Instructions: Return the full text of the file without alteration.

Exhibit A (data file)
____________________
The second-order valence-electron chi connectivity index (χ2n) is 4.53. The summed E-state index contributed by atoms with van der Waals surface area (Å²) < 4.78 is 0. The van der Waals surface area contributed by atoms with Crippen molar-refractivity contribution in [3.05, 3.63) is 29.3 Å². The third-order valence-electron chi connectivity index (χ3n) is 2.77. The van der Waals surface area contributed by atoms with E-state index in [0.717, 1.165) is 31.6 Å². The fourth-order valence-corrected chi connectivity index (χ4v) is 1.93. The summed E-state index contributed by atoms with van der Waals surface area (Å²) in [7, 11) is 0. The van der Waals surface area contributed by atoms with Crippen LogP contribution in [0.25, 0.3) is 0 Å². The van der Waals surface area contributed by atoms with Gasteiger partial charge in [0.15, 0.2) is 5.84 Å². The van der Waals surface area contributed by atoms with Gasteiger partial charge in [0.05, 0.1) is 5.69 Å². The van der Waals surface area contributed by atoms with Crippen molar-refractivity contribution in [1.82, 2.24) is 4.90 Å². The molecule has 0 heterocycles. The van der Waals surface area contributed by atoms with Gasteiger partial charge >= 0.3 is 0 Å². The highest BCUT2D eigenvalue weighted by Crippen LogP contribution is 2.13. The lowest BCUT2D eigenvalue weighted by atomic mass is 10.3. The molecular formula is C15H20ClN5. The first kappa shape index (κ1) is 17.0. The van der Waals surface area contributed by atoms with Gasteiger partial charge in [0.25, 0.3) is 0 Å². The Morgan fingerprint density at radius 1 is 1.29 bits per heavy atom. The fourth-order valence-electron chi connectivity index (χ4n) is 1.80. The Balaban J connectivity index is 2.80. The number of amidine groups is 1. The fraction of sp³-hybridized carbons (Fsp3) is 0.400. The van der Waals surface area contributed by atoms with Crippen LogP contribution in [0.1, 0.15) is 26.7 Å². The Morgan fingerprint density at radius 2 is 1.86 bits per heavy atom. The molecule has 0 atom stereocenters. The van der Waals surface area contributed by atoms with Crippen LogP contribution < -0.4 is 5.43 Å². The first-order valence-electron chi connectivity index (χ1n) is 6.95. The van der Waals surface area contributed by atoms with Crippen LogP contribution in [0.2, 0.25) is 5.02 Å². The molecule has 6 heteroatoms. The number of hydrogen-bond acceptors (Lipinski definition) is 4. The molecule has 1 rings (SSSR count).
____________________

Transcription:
The second-order valence-electron chi connectivity index (χ2n) is 4.53. The summed E-state index contributed by atoms with van der Waals surface area (Å²) < 4.78 is 0. The van der Waals surface area contributed by atoms with Crippen molar-refractivity contribution in [3.05, 3.63) is 29.3 Å². The third-order valence-electron chi connectivity index (χ3n) is 2.77. The van der Waals surface area contributed by atoms with E-state index in [0.717, 1.165) is 31.6 Å². The fourth-order valence-corrected chi connectivity index (χ4v) is 1.93. The summed E-state index contributed by atoms with van der Waals surface area (Å²) in [7, 11) is 0. The van der Waals surface area contributed by atoms with Crippen LogP contribution in [0.25, 0.3) is 0 Å². The van der Waals surface area contributed by atoms with Gasteiger partial charge in [0.15, 0.2) is 5.84 Å². The van der Waals surface area contributed by atoms with Gasteiger partial charge in [0.05, 0.1) is 5.69 Å². The van der Waals surface area contributed by atoms with Crippen molar-refractivity contribution in [1.82, 2.24) is 4.90 Å². The molecule has 0 heterocycles. The van der Waals surface area contributed by atoms with Gasteiger partial charge >= 0.3 is 0 Å². The highest BCUT2D eigenvalue weighted by Crippen LogP contribution is 2.13. The lowest BCUT2D eigenvalue weighted by atomic mass is 10.3. The molecular formula is C15H20ClN5. The first kappa shape index (κ1) is 17.0. The van der Waals surface area contributed by atoms with Gasteiger partial charge in [0.25, 0.3) is 0 Å². The Morgan fingerprint density at radius 1 is 1.29 bits per heavy atom. The fourth-order valence-electron chi connectivity index (χ4n) is 1.80. The Balaban J connectivity index is 2.80. The number of amidine groups is 1. The fraction of sp³-hybridized carbons (Fsp3) is 0.400. The van der Waals surface area contributed by atoms with Crippen LogP contribution in [0.1, 0.15) is 26.7 Å². The Morgan fingerprint density at radius 2 is 1.86 bits per heavy atom. The molecule has 0 atom stereocenters. The van der Waals surface area contributed by atoms with Crippen LogP contribution < -0.4 is 5.43 Å². The first-order valence-electron chi connectivity index (χ1n) is 6.95. The van der Waals surface area contributed by atoms with Crippen LogP contribution in [0.2, 0.25) is 5.02 Å². The molecule has 6 heteroatoms. The number of hydrogen-bond acceptors (Lipinski definition) is 4. The molecule has 1 rings (SSSR count).